Dominican-American author Julia Alvarez said traveling from her small town in Vermont to the White House to receive an honor from the President was “surreal.”
The 64-year-old author, speaking via phone a day after receiving the National Medal of Arts from President Barack Obama on Monday, told Fox News Latino the coveted award is humbling in so many ways and she feels a huge sense of gratitude for the people who helped her along the way.
“You are always part of an extended familia,” Alvarez said. “You are who you are because of immense network… and people telling you ‘You’re a storyteller.’”
The “How the Garcia Girls Lost Their Accents” author said when the White House first told her about the honor, she was shocked but had to keep it quiet until an official announcement was made. She said it was a surreal experience.
“Who would have thought a small Dominican girl could be an American writer when I arrived to the U.S. in the 60s and (get an award) from an African-American president?” Alvarez said. “The Civil Rights movement had just started.”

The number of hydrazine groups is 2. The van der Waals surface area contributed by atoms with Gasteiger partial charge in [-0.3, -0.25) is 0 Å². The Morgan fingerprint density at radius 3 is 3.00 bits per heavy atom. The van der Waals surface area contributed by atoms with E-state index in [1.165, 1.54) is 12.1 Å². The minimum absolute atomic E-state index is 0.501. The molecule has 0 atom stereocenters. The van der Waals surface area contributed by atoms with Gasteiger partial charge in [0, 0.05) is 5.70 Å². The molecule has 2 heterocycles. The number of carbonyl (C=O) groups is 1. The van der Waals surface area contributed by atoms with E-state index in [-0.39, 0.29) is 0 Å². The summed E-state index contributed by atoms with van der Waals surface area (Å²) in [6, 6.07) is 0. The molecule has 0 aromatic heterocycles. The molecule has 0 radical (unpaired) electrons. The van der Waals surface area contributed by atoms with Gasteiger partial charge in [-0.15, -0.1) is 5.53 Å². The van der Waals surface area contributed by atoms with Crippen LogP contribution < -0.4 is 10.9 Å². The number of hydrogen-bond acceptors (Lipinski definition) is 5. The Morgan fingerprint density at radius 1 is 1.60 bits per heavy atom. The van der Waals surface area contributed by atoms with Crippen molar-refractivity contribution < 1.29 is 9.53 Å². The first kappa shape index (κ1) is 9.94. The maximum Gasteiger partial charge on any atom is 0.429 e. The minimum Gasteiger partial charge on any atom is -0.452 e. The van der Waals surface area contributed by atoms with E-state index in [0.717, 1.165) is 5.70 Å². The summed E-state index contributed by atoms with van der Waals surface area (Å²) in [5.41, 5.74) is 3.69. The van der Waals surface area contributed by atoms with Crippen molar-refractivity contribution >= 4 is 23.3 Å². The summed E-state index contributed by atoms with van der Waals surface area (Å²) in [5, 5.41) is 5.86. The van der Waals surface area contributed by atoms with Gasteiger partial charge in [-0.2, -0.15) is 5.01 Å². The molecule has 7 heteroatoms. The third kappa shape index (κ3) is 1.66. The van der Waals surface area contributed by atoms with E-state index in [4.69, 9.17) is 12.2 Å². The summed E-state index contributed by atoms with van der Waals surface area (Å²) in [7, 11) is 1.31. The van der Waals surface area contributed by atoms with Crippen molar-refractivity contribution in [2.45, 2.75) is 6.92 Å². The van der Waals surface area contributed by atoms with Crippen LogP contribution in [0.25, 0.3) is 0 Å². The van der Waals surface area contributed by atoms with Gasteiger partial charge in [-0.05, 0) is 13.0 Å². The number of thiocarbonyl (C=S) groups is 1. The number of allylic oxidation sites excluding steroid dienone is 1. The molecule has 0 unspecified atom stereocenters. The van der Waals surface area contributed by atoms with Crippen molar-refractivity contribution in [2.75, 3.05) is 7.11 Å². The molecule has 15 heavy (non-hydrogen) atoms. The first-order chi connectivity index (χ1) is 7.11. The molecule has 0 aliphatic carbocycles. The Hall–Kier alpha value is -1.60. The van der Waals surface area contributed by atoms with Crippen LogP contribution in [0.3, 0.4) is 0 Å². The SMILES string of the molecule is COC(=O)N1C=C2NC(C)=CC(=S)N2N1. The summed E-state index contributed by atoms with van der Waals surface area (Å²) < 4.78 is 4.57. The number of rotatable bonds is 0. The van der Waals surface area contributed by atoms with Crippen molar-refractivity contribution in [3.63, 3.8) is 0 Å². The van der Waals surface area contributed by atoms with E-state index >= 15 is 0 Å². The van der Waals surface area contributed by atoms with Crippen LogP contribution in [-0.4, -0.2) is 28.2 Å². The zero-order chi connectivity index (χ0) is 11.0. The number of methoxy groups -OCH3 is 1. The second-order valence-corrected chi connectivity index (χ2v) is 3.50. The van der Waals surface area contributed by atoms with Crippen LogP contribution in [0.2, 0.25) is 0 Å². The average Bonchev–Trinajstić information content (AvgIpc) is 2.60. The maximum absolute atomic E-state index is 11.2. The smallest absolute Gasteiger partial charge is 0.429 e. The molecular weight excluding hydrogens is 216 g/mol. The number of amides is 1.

The reaction from fans all over the world was mind-blowing, she said, adding that the president of the Dominican Republic, Danilo Medina, also offered his congratulations.
“The best part of being bicultural is that they celebrate you from both countries,” she said.
Alvarez, who also wrote “In the Times of the Butterflies,” was among about a dozen recipients of the Medal of Arts, the nation’s highest award given to artists.
The other honorees included singer Linda Ronstadt, Maxine Hong Kingston, Bill T. Jones, Billie Tsien, Tod Williams, John Kander, Albert Maysles, James Turrell, Joan Harris, Jeffrey Katzenberg and the Brooklyn Academy of Music.
The honor was a particularly special moment for singer Ronstadt, who didn’t make her induction to the Rock and Roll Hall of Fame in April since Parkinson’s disease limits her ability to travel. A military aide brought her into the White House’s East Room by wheelchair, but she walked to the stage to receive her award.
For Alvarez, being alongside Kingston was a blessing as she read many of her works during the start of her career.
“She had a lot of influence on me,” Alvarez said. “She is Chinese-American, but she might as well have been Dominican-American as we had the same kinds of immigrant stories.”
Alvarez, who is a writer-in-residence at Middlebury College in Vermont, said she is taking everything in and, once it all settles down, she will get back to work.
Alvarez said she is putting the finishing touches on her next story about the undocumented migrant workers in Vermont dairy farms.